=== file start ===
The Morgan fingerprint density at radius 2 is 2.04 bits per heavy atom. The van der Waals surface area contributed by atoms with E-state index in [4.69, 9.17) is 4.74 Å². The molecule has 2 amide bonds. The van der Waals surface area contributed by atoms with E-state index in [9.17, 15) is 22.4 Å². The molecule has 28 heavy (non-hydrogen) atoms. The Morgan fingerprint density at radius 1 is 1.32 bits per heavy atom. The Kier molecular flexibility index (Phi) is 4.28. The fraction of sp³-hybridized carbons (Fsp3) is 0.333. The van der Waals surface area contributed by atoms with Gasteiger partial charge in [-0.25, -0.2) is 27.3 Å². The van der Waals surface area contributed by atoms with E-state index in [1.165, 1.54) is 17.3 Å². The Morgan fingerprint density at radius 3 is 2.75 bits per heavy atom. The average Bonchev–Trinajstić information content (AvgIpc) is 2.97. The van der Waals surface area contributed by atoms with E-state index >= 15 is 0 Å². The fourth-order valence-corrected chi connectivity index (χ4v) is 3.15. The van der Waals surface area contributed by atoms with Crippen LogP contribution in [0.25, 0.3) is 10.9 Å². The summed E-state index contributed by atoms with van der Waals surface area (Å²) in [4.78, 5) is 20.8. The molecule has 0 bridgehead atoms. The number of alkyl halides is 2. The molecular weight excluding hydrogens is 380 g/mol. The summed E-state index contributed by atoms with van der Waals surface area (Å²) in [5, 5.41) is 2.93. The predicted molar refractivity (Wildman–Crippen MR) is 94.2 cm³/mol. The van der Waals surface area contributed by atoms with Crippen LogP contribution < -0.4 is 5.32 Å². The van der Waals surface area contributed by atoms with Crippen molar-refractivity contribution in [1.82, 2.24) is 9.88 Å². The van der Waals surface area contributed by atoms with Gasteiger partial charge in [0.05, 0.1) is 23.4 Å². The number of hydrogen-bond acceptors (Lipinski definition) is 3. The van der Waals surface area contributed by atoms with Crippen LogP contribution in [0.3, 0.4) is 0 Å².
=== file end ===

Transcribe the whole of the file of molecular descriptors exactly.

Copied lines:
The Morgan fingerprint density at radius 2 is 2.04 bits per heavy atom. The van der Waals surface area contributed by atoms with E-state index in [4.69, 9.17) is 4.74 Å². The molecule has 2 amide bonds. The van der Waals surface area contributed by atoms with E-state index in [9.17, 15) is 22.4 Å². The molecule has 28 heavy (non-hydrogen) atoms. The Morgan fingerprint density at radius 1 is 1.32 bits per heavy atom. The Kier molecular flexibility index (Phi) is 4.28. The fraction of sp³-hybridized carbons (Fsp3) is 0.333. The van der Waals surface area contributed by atoms with Gasteiger partial charge in [-0.25, -0.2) is 27.3 Å². The van der Waals surface area contributed by atoms with E-state index in [1.165, 1.54) is 17.3 Å². The Morgan fingerprint density at radius 3 is 2.75 bits per heavy atom. The average Bonchev–Trinajstić information content (AvgIpc) is 2.97. The van der Waals surface area contributed by atoms with E-state index >= 15 is 0 Å². The fourth-order valence-corrected chi connectivity index (χ4v) is 3.15. The van der Waals surface area contributed by atoms with Crippen LogP contribution in [0.25, 0.3) is 10.9 Å². The summed E-state index contributed by atoms with van der Waals surface area (Å²) in [4.78, 5) is 20.8. The molecule has 0 bridgehead atoms. The number of alkyl halides is 2. The molecular weight excluding hydrogens is 380 g/mol. The summed E-state index contributed by atoms with van der Waals surface area (Å²) in [5, 5.41) is 2.93. The predicted molar refractivity (Wildman–Crippen MR) is 94.2 cm³/mol. The van der Waals surface area contributed by atoms with Crippen LogP contribution < -0.4 is 5.32 Å². The van der Waals surface area contributed by atoms with Crippen molar-refractivity contribution in [1.82, 2.24) is 9.88 Å². The van der Waals surface area contributed by atoms with Gasteiger partial charge in [0.05, 0.1) is 23.4 Å². The number of hydrogen-bond acceptors (Lipinski definition) is 3. The van der Waals surface area contributed by atoms with Crippen LogP contribution in [0.3, 0.4) is 0 Å².